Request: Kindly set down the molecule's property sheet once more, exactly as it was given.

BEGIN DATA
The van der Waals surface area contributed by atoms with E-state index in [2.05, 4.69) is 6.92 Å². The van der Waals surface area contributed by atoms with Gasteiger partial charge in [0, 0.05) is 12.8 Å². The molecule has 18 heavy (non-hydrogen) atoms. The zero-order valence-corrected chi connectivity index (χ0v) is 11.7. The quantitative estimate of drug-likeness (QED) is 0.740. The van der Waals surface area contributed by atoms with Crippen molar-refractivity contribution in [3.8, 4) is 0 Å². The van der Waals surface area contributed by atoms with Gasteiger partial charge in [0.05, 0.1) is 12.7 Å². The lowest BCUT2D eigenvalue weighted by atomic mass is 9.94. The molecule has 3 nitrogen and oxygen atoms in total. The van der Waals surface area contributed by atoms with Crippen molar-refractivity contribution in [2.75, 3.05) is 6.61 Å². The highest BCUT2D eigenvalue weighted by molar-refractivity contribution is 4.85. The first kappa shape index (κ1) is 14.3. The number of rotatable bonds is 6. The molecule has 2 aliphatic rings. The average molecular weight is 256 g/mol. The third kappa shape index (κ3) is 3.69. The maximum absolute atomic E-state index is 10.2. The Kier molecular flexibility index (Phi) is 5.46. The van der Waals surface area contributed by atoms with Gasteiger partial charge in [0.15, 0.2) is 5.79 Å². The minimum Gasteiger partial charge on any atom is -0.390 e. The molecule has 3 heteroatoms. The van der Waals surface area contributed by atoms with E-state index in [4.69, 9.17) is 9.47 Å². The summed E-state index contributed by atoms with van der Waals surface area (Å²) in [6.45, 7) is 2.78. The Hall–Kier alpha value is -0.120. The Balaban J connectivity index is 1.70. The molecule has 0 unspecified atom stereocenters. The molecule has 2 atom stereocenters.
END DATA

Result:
The van der Waals surface area contributed by atoms with E-state index in [2.05, 4.69) is 6.92 Å². The van der Waals surface area contributed by atoms with Gasteiger partial charge in [0, 0.05) is 12.8 Å². The molecule has 18 heavy (non-hydrogen) atoms. The zero-order valence-corrected chi connectivity index (χ0v) is 11.7. The quantitative estimate of drug-likeness (QED) is 0.740. The van der Waals surface area contributed by atoms with Crippen molar-refractivity contribution in [3.8, 4) is 0 Å². The van der Waals surface area contributed by atoms with Gasteiger partial charge in [0.05, 0.1) is 12.7 Å². The lowest BCUT2D eigenvalue weighted by atomic mass is 9.94. The molecule has 3 nitrogen and oxygen atoms in total. The van der Waals surface area contributed by atoms with Crippen molar-refractivity contribution in [2.75, 3.05) is 6.61 Å². The highest BCUT2D eigenvalue weighted by molar-refractivity contribution is 4.85. The first kappa shape index (κ1) is 14.3. The number of rotatable bonds is 6. The molecule has 2 aliphatic rings. The average molecular weight is 256 g/mol. The third kappa shape index (κ3) is 3.69. The maximum absolute atomic E-state index is 10.2. The Kier molecular flexibility index (Phi) is 5.46. The van der Waals surface area contributed by atoms with Gasteiger partial charge in [0.15, 0.2) is 5.79 Å². The minimum Gasteiger partial charge on any atom is -0.390 e. The molecule has 3 heteroatoms. The van der Waals surface area contributed by atoms with E-state index in [4.69, 9.17) is 9.47 Å². The summed E-state index contributed by atoms with van der Waals surface area (Å²) in [6.45, 7) is 2.78. The Hall–Kier alpha value is -0.120. The Balaban J connectivity index is 1.70. The molecule has 0 unspecified atom stereocenters. The molecule has 2 atom stereocenters.